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‘Big Brother’ Contestant Is Expelled for Using Racial Slur

“Big Brother,” CBS’s long-running reality competition, has kicked off a contestant for using a racial slur.

The contestant, Luke Valentine, used a slur for Black people this week while chatting with other men in the compound where houseguests are filmed 24 hours a day as they compete for a large cash prize. Valentine is white, and one of the other men in the conversation is Black.

The incident, broadcast during the show’s live online feed, was addressed on Thursday night’s episode, in which highlights from the feed are interspersed with contestants’ reflections on recent events in the house.

“It’s been an emotional 24 hours in the ‘Big Brother’ house as the houseguests learned that one of their own broke the ‘Big Brother’ code of conduct and was removed from the game,” the show’s longtime host, Julie Chen Moonves, said during the episode.

After Valentine, an illustrator from Florida, used the slur, he immediately apologized to the three other men in the room and tried to backtrack. Clearly shocked, two of the men quickly left. Jared Fields, who is Black, mostly stayed quiet but responded to Valentine by saying that the slur can make white people more uncomfortable than Black people.

“Well, I’m in trouble now,” Valentine said to Fields.

In an interview aired on Thursday’s episode, Fields said: “My nonreaction in the moment, being the only Black male in this house, I don’t know what to say. Anything I say or do can come across wrong or aggressive.”

“I don’t associate ignorance with malice,” he later added.

On an Instagram account that is followed by verified accounts of other “Big Brother” contestants, Valentine posted an apology to his story, along with a photo of himself and a prayer hands emoji. “Luke made a big mistake,” it read, “please forgive him.”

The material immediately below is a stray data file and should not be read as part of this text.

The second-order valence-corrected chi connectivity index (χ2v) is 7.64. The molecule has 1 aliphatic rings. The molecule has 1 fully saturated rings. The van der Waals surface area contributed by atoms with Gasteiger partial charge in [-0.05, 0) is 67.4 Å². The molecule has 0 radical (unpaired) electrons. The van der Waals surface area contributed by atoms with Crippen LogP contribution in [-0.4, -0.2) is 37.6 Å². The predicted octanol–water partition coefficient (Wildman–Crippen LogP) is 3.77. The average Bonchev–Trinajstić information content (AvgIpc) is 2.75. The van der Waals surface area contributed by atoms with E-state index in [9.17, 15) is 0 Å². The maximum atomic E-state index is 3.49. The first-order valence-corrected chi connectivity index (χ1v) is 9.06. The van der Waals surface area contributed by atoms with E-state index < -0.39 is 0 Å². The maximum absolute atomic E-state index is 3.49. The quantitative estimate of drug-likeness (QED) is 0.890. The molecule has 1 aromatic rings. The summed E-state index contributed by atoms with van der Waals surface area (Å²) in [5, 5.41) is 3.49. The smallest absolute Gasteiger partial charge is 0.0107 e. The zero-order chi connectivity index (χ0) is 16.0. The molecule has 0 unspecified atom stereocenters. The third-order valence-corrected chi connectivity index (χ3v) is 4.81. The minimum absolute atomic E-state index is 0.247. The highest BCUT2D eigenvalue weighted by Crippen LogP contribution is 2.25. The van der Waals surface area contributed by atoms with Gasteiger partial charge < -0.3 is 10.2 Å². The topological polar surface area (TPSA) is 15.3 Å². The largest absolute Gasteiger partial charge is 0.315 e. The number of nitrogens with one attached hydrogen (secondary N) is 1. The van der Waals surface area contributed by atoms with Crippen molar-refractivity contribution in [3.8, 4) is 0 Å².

Andy Herren, the show’s Season 15 winner, said CBS did the right thing by expelling Valentine. “YEARS of problematic behavior and language in the Big Brother house going unpunished led to fans and former houseguests speaking up,” Herren posted on X, formerly known as Twitter. He added, “This is huge and will change things moving forward!”

“Big Brother,” now in its 25th season, has a history of racism among its contestants.

In 2019, shortly before winning Season 21, Jackson Michie was asked on live television to answer for accusations that some of his behavior during the season had been racist and sexist. He defended himself in the moment but later apologized, admitting blame. Aaryn Gries, a Season 15 contestant, was questioned by Chen Moonves after being filmed making racist and homophobic remarks.

Black contestants have also struggled to advance on “Big Brother,” often getting voted out early. The show’s first Black winner, Xavier Prather, was not crowned until Season 23. The next season featured the show’s first Black female winner, Taylor Hale.

“It was something I was cognizant of,” Prather told The New York Times this year. “I am a 6-2, 200-pound athletic Black man — I can’t approach the game the same way that a slim, 5-10 white man can, because we’re perceived differently.”

“To assume that I could approach the game the same way would be to assume that I could approach life the same way,” he continued. “‘Big Brother’ is literally a reflection of our society.”

Calum Marsh contributed reporting.

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